Q&A: Looper director Rian Johnson

What started out as a three-page script almost a decade ago has turned out to be writer-director Rian Johnson’s most successful film to date, Looper. The time-travel tale stars frequent Johnson collaborator Joseph Gordon-Levitt and Bruce Willis, both playing the same character from different points in their lives. “It was less (about) taking 10 years to get it done and more kind of writing it and thinking it up eight years later,“ he explains. Johnson recently spoke with AwardsLine about why it’s fun to work with friends and how he’s learned that directing is more about listening than anything else.

AWARDSLINE: When you expanded your initial three-page script into a feature, you wrote with Joseph Gordon-Levitt in mind for the main character. What makes collaborating with a lot of the same people on your films work well for you?

RIAN JOHNSON: The main benefit of it is just that level of trust that’s automatically baked into working with someone who’s a friend of yours. What I hope that leads to is giving you the comfort level to take some risks or try some things you may be otherwise afraid to. Because you have leapfrogged putting a lot of energy into forming a new relationship, you can redirect that into just making the movie better. But our sets don’t feel like cocktail parties; our sets tend to be really focused places.

AWARDSLINE: When did Bruce Willis get involved in the film?

JOHNSON: I’d thought of the part for Joe, but when we started casting, Bruce was the first person we went after. I really didn’t think we would get him, just because some of the darker elements in the script. I mean, in the movie, he does some very un-Bruce Willis-like things. (But) he responded almost immediately to it and then set up a lunch. I was terrified and shaking like a leaf, but I went to lunch with him, totally expecting him to say, “Well, I’m interested, but we’re going to have to change this and this”—and there was absolutely none of that. He was just really into it and ready to get to work. It was kind of disconcerting, actually.

AWARDSLINE: There’s actually a scene in Looper when Willis’ character is shooting up an office that made me think, “This is the Die Hard scene they just worked in. This is what everyone wants to see.”

JOHNSON: (Laughs). It’s funny, that scene was there before we even knew who we were casting, but Bruce coming into that role adds an extra dimension to it where it feels like it was written for him. Besides the fact that Bruce is just a great actor, I thought it would be very interesting—particularly with this part and with this script—how his action-movie persona and how audiences’ expectations of that would interact with his character’s arc.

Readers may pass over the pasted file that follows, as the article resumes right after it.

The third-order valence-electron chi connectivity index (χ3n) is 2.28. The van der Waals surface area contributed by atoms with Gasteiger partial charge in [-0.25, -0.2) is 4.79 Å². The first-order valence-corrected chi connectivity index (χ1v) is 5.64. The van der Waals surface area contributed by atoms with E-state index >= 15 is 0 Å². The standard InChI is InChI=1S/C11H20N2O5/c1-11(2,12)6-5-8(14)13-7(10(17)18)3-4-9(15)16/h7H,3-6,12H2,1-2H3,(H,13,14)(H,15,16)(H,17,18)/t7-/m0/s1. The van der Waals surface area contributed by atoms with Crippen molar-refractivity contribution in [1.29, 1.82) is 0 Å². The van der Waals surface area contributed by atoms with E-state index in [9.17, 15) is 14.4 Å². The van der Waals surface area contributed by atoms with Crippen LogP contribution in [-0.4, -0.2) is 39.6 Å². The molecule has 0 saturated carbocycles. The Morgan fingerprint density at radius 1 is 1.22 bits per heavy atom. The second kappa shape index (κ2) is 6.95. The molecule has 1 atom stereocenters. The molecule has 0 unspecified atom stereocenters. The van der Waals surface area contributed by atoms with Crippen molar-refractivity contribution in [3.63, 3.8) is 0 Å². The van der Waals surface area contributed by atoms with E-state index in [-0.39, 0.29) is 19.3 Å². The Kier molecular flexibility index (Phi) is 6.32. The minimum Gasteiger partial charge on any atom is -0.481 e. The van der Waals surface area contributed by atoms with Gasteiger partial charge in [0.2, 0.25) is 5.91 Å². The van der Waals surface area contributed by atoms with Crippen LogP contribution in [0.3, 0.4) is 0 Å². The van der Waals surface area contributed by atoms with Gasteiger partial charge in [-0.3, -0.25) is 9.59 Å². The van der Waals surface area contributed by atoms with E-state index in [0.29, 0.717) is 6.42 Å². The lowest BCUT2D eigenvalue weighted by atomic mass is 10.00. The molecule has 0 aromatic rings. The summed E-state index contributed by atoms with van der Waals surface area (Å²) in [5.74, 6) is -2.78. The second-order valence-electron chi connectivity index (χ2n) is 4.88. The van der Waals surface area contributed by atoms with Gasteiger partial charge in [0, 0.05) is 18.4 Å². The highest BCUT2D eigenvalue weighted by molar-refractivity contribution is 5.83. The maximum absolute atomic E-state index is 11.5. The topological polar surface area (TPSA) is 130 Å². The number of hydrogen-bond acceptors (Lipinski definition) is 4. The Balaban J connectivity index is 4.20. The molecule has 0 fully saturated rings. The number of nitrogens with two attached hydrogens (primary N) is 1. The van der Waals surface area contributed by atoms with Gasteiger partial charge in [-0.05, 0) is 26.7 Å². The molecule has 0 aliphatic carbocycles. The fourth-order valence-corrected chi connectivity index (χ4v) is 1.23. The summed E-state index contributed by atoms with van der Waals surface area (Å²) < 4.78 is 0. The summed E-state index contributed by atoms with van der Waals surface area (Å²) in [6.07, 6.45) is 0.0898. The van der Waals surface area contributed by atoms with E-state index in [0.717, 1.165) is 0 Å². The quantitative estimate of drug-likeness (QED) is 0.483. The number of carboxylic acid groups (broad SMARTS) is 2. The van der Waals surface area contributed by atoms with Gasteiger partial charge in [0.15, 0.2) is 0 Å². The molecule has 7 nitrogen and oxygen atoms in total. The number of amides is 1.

AWARDSLINE: As a writer and director, do you generally go into production with a locked script? Or are you fine-tuning while you’re shooting?

JOHNSON: With something like this, there’s not a ton of improvising that you can do, just because it’s an interlocked puzzle to some extent. But at the same time, by the time I get on set, I feel like I’ve had a version of the movie in my head for a couple of years, and it’s not that interesting for me, so I’m looking to find people who are going to surprise me. I’ve come from the mode of storyboarding everything out, having everything very planned, that low-budget kind of filmmaking. But one of the things I’m trying to do to grow as a filmmaker (is) get better at being open to the moment on set. So there were a lot of scenes in Looper where if a moment didn’t feel quite right, we would be sending the crew away and taking half an hour to talk it through with the actors. So much of directing is not directing but just listening and being present in the moment and just keeping your eyes open.

AWARDSLINE: Did you consciously decide not to get too caught up in the details of time travel when you were writing?

JOHNSON: Time travel from a writing perspective is such a beast, and I knew that. Even if you take the approach that we took with Looper, and you don’t have a “chalkboard” scene—you don’t have a scene where they explain it all out—that doesn’t mean that you can’t have your system for how all this works. I did spend nearly a year working out my set of rules. Then that just serves as an invisible foundation. The tricky thing is once you spend all that time creating all those rules, the temptation is to explain them. The temptation is to lay it out and show the audience how clever you’ve been. There may be a segment of the audience that may miss it not being there, but at the end of the day, it’s not what the story’s about.

AWARDSLINE: Were there any scenes during production that were particularly difficult to shoot?

JOHNSON: The scene that surprised me in terms of its difficulty, or just how intensive it was, was the diner scene. We had two days to shoot the conversation between (Willis and Gordon-Levitt’s characters). Just a couple of cameras, and two guys sitting in a booth talking. But in its own way, (it was) a lot more intense than any of the action stuff.  It was of surprising to me that that was the scene that was the most draining to shoot—and the most exhilarating. Seeing those two actors play off of each other for two days was fun. We actually, in those two days, burned more film than we did for the entirety of Brick.

AWARDSLINE: What’s changed for you since Looper’s release? Are you getting more or better offers to direct and write?

JOHNSON: It’s really cool to be having conversations with people at studios, but for me not a lot has changed—I’m doing the same thing I was doing after the last movie. I’m sitting down to write the next one. Not that there’s not great material out there, but, for me, I’m really just focused on telling my own stories right now, figuring out how to do that. So, yeah, it’s the same thing. I’ve got my head down again in notebooks, hanging around the house and trying to figure it out.

AWARDSLINE: (Laughs). Procrastinating…

JOHNSON: Procrastinating the hell out of it. And I’ll panic in a few months. My house is never cleaner than when I’m writing.